How to Programmatically Access Oracle CEP MBeans

Developers of Oracle CEP applications frequently ask how they can access the components of their application -- adapters, processors, etc. -- directly from Java. For example, suppose one wants to code a bean that adds a new rule to a processor component. Adding a new rule, whether it be a query or a view, is best done using the processor's configuration MBean. Fortunately, Spring provides built-in way to inject a reference to an MBean into another bean that would like to perform the aforementioned rule manipulation.  Here are the steps for accomplishing this:

1)  Use MBeanProxyFactoryBean to create a proxy bean that represents the MBean. Here's a sample.

 

<bean id="proxy" class="org.springframework.jmx.access.MBeanProxyFactoryBean">
<property name="objectName"
value="com.bea.wlevs:Name=helloworldProcessor,Type=CQLProcessor,Application=helloworld" />
<property name="proxyInterface"
value="com.bea.wlevs.management.configuration.CQLProcessorMBean" />
</bean>

If you're not sure about the objectName of your particular MBean, you can run the wlevsjconsole script which is included with the release to take a look at the MBean metadata. Be sure to start the server using the -disablesecurity commandline option when using wlevsjconsole.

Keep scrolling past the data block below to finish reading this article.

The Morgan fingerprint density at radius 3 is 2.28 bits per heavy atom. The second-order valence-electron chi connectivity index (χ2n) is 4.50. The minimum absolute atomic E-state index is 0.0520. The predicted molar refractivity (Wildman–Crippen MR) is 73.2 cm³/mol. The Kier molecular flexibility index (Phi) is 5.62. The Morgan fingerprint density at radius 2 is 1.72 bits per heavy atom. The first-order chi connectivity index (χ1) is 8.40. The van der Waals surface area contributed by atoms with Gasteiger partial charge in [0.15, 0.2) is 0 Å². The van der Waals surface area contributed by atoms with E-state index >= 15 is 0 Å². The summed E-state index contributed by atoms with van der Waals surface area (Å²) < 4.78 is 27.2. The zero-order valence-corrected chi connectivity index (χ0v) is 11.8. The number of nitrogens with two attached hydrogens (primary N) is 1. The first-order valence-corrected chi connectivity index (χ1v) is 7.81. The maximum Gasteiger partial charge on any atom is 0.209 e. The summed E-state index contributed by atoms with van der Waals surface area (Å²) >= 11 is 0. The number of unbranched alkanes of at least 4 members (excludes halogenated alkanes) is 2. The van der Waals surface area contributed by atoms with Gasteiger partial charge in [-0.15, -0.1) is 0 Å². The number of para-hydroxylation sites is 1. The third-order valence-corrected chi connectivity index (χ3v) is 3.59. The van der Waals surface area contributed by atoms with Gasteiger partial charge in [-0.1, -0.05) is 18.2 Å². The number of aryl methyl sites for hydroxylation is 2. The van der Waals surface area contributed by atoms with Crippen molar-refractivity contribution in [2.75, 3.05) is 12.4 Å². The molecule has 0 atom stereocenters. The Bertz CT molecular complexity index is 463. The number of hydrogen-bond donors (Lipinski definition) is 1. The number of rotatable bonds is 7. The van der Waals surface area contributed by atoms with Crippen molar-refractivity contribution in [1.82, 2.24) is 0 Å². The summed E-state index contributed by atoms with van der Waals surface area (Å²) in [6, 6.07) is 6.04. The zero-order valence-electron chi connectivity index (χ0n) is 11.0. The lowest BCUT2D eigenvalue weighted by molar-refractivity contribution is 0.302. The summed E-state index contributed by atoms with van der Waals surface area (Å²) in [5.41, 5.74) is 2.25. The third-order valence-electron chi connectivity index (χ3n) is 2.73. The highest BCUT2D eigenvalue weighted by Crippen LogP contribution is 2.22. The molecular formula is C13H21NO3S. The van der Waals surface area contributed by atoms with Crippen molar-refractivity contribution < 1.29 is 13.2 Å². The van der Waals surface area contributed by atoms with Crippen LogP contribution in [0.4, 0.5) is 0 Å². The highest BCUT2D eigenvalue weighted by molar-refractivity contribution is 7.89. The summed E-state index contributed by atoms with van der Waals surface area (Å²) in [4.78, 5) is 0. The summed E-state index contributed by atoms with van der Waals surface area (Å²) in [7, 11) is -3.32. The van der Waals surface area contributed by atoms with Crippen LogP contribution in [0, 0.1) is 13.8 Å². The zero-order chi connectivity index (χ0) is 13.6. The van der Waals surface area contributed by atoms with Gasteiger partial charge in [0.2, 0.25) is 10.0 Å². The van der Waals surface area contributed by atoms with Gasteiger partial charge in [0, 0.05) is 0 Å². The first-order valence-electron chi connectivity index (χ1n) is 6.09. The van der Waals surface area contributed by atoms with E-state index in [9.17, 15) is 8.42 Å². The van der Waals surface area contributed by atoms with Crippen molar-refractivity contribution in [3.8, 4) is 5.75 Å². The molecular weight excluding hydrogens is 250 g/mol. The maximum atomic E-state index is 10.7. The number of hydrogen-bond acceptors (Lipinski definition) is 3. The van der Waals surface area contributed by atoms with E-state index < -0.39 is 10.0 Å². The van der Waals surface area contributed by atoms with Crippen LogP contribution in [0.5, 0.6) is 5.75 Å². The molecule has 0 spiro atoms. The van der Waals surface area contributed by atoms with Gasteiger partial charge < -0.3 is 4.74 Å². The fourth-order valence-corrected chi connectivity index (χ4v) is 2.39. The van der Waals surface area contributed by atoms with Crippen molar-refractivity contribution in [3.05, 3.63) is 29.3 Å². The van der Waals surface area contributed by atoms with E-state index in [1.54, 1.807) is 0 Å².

2)  Declare the bean that will do the rule manipulation and inject a reference to the MBean proxy.

 
<bean id="control" class="com.bea.wlevs.example.helloworld.ProcessorControlBean">
<property name="processor" ref="proxy" />
</bean>

3)  The Java code for the control bean could look something like this:

package com.bea.wlevs.example.helloworld;

import java.util.Map;

import org.springframework.beans.factory.InitializingBean;
import com.bea.wlevs.ede.api.ActivatableBean;
import com.bea.wlevs.management.configuration.CQLProcessorMBean;

public class ProcessorControlBean implements InitializingBean ,ActivatableBean{

private CQLProcessorMBean processor;

public void setProcessor(CQLProcessorMBean processor) {
this.processor = processor;
}

@Override
public void afterPropertiesSet() throws Exception {
// don't access processor MBean here as it is not available yet
}

@Override
public void afterConfigurationActive() throws Exception {
// example of accessing processor MBean
Map<String, String> rules = processor.getAllRules();

for ( String key: rules.keySet()) {
System.out.println ("rule id-" + key + "rule-" + rules.get (key));
}
}

}

 

4) The last step is to import a few additional packages into the application bundle that are required by our new usage of spring.  To do this, if you are using Eclipse, click on MANIFEST.MF in the Package Explorer view.  Then click on the Dependencies tab and add the packages below:

 
org.aopalliance.aop
org.springframework.aop
org.springframework.aop.framework
org.springframework.jmx.access
 


Now, deploy and run the application.

 


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